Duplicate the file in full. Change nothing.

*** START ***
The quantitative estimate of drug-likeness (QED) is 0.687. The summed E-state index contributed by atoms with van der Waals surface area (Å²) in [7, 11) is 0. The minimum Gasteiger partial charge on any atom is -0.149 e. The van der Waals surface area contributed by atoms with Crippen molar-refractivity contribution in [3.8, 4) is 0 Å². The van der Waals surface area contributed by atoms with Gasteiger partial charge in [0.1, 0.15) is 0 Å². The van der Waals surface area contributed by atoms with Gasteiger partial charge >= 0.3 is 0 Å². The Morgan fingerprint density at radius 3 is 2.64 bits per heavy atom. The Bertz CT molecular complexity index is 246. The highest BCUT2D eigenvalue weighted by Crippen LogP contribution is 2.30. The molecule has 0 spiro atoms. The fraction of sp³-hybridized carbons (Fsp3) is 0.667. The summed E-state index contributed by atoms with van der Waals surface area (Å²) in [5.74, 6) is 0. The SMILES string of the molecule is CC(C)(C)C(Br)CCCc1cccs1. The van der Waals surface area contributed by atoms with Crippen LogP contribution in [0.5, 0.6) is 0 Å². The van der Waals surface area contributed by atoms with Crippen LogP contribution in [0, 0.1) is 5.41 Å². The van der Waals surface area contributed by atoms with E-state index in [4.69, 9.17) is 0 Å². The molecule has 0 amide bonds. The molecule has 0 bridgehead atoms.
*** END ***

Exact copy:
The quantitative estimate of drug-likeness (QED) is 0.687. The summed E-state index contributed by atoms with van der Waals surface area (Å²) in [7, 11) is 0. The minimum Gasteiger partial charge on any atom is -0.149 e. The van der Waals surface area contributed by atoms with Crippen molar-refractivity contribution in [3.8, 4) is 0 Å². The van der Waals surface area contributed by atoms with Gasteiger partial charge in [0.1, 0.15) is 0 Å². The van der Waals surface area contributed by atoms with Gasteiger partial charge >= 0.3 is 0 Å². The Morgan fingerprint density at radius 3 is 2.64 bits per heavy atom. The Bertz CT molecular complexity index is 246. The highest BCUT2D eigenvalue weighted by Crippen LogP contribution is 2.30. The molecule has 0 spiro atoms. The fraction of sp³-hybridized carbons (Fsp3) is 0.667. The summed E-state index contributed by atoms with van der Waals surface area (Å²) in [5.74, 6) is 0. The SMILES string of the molecule is CC(C)(C)C(Br)CCCc1cccs1. The van der Waals surface area contributed by atoms with Crippen LogP contribution in [0.5, 0.6) is 0 Å². The van der Waals surface area contributed by atoms with Crippen LogP contribution in [0, 0.1) is 5.41 Å². The van der Waals surface area contributed by atoms with E-state index in [4.69, 9.17) is 0 Å². The molecule has 0 amide bonds. The molecule has 0 bridgehead atoms.